Right Place, Right Time
Florida is a good place to be.
For the 2018 draft class, it’s likely the deepest state in the country—thanks in part to a down year in Southern California—with an high number of players at the top of the draft board. For perspective, in Baseball America’s most recent ranking of draft prospects, there were 17 Florida players among the top 100, 11 among the top 50 and eight among the top 30. In 2017, on the final BA500 predraft ranking, those numbers were 15, six and two, respectively.
It’s a strong year for the Sunshine State, and on top of the benefits of almost year-round baseball weather, Florida players have a lot more to gain—and in some case lose—at the start of the season, with many general managers, scouting directors and crosscheckers close by with major league spring training taking place in the state.
“(There is) basically a greater leverage index for guys going up or guys going down,” said one assistant scouting director. “And that is something to be mindful of.
“When we look at a certain level of stature within the organization (the people higher up) are more likely to see players of a certain quality, and if there are more of those players to see, then they are probably going to get out more. If it’s a worse year for the area, those guys are going to get out less, or on days that are dedicated to amateur looks, they will go to a different area (of the country).”
Essentially: a strong group of players in an area that already has major league decision-makers close by makes it possible for players to impact their draft stock in a bigger way than perhaps is possible in other situations. The Cactus League also makes this possible in Arizona.
“I would even throw Arizona into the mix as well,” the assistant scouting director said. “Not from a talent standpoint, but from an accessibility standpoint, because the proximity of spring training is a huge factor. It allows for more frequent looks from decision-makers inside amateur scouting and outside of that, up to front office executives.”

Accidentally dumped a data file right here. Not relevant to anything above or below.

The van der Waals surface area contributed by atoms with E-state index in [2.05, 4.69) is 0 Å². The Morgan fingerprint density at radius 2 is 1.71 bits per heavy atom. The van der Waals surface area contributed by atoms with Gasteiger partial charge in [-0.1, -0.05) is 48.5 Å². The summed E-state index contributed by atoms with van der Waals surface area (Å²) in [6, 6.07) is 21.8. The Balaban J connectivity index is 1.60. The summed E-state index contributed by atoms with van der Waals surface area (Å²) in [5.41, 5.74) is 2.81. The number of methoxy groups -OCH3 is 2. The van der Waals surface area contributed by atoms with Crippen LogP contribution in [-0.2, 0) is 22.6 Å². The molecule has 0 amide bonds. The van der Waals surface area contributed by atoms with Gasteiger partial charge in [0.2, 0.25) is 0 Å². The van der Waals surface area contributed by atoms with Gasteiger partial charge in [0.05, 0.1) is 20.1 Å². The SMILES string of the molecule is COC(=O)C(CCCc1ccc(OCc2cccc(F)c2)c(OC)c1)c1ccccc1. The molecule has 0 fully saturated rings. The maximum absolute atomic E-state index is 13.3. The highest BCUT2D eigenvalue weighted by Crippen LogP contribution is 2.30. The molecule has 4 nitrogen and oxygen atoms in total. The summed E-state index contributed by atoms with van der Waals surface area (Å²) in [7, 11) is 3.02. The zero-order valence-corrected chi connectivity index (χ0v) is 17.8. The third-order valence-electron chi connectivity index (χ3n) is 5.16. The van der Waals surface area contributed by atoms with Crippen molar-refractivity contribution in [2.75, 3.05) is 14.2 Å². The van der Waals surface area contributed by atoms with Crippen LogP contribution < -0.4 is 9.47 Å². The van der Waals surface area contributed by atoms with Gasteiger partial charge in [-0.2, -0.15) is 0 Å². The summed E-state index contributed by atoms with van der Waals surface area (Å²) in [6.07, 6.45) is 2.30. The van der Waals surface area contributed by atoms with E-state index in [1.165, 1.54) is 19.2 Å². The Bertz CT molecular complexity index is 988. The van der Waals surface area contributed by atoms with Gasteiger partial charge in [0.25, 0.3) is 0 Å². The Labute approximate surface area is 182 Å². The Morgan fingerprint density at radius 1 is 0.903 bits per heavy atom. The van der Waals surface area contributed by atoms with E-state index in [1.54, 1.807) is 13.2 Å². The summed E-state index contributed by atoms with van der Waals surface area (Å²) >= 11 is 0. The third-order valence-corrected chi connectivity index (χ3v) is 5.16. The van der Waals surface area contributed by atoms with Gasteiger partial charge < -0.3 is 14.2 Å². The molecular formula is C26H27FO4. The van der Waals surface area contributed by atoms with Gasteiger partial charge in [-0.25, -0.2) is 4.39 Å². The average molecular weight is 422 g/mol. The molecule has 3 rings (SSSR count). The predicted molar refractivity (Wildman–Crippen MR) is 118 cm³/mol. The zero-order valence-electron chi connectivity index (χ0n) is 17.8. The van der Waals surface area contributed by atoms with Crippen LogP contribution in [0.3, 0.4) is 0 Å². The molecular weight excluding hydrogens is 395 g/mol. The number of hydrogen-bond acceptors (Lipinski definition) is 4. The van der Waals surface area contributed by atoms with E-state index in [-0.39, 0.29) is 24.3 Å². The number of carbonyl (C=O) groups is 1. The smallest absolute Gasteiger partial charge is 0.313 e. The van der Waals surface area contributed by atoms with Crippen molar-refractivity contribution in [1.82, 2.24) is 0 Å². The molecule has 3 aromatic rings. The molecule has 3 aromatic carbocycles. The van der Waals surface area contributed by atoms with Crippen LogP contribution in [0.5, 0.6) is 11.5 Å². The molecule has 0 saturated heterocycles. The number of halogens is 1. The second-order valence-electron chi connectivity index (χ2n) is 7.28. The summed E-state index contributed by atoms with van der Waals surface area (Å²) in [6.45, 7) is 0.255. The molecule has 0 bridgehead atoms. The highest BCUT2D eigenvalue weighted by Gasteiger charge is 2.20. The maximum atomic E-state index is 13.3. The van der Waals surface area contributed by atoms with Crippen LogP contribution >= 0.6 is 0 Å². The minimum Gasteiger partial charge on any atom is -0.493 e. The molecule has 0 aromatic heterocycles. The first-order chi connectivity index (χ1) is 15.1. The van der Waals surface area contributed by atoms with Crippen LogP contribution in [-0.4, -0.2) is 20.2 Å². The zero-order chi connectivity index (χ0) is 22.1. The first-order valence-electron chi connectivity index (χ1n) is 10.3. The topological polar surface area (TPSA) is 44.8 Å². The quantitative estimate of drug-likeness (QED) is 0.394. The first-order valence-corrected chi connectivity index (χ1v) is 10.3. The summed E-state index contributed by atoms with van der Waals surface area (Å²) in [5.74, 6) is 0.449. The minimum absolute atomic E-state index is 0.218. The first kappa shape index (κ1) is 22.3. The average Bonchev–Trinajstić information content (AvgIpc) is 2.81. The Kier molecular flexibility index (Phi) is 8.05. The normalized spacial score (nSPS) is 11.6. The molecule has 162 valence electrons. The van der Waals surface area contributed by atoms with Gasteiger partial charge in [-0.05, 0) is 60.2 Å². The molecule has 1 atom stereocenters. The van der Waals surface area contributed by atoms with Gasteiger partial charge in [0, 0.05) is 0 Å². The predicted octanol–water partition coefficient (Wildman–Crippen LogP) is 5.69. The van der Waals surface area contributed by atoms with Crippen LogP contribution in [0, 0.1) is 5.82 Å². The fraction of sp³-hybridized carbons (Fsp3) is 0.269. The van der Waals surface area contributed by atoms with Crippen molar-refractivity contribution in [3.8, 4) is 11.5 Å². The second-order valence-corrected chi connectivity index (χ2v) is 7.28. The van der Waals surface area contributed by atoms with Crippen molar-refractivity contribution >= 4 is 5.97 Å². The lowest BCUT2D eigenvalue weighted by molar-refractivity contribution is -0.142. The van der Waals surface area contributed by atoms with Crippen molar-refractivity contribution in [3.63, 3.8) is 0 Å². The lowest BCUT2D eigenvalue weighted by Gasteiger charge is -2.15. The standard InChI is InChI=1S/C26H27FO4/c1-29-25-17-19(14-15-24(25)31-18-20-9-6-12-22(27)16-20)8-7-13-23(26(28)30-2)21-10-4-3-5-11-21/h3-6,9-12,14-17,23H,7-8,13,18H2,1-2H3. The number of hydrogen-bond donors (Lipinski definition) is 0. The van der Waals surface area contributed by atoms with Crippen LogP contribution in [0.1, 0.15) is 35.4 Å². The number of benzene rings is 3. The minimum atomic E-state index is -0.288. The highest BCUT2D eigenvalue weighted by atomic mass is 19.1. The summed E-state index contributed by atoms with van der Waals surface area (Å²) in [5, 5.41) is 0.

Here are five players—four of who are Florida or Arizona prospects—who have taken advantage of this greater “leverage index” and raised draft stock since the start of the high school season.
Matthew Liberatore, LHP | Mountain Ridge HS, Riverdale, Ariz.
Liberatore’s first start of the year was immensely well-attended by scouts, front office executives, crosscheckers and scouting directors, many of whom were in Arizona for major league spring training.
During that start, the 6-foot-5 lefthander touched 96 mph multiple times in the first inning, which is a notable jump from his velocity over the summer, which was regularly in the upper 80s to low 90s, with a high around 94 mph in short stints. Liberatore’s increased velo jumped him to the front of the line among prep pitching prospects in a deep class. The still-projectable southpaw has three potential plus pitches in his fastball, curveball and changeup.
Mason Denaburg, RHP | Merritt Island (Fla.) High
Denaburg’s performance in front of a large group of scouting directors during his first outing of the season pushed him near the top of a deep high school pitching class. He can ratchet his fastball up to 97 mph and has shown tremendous improvement with a breaking ball that was plus during his first start of the year.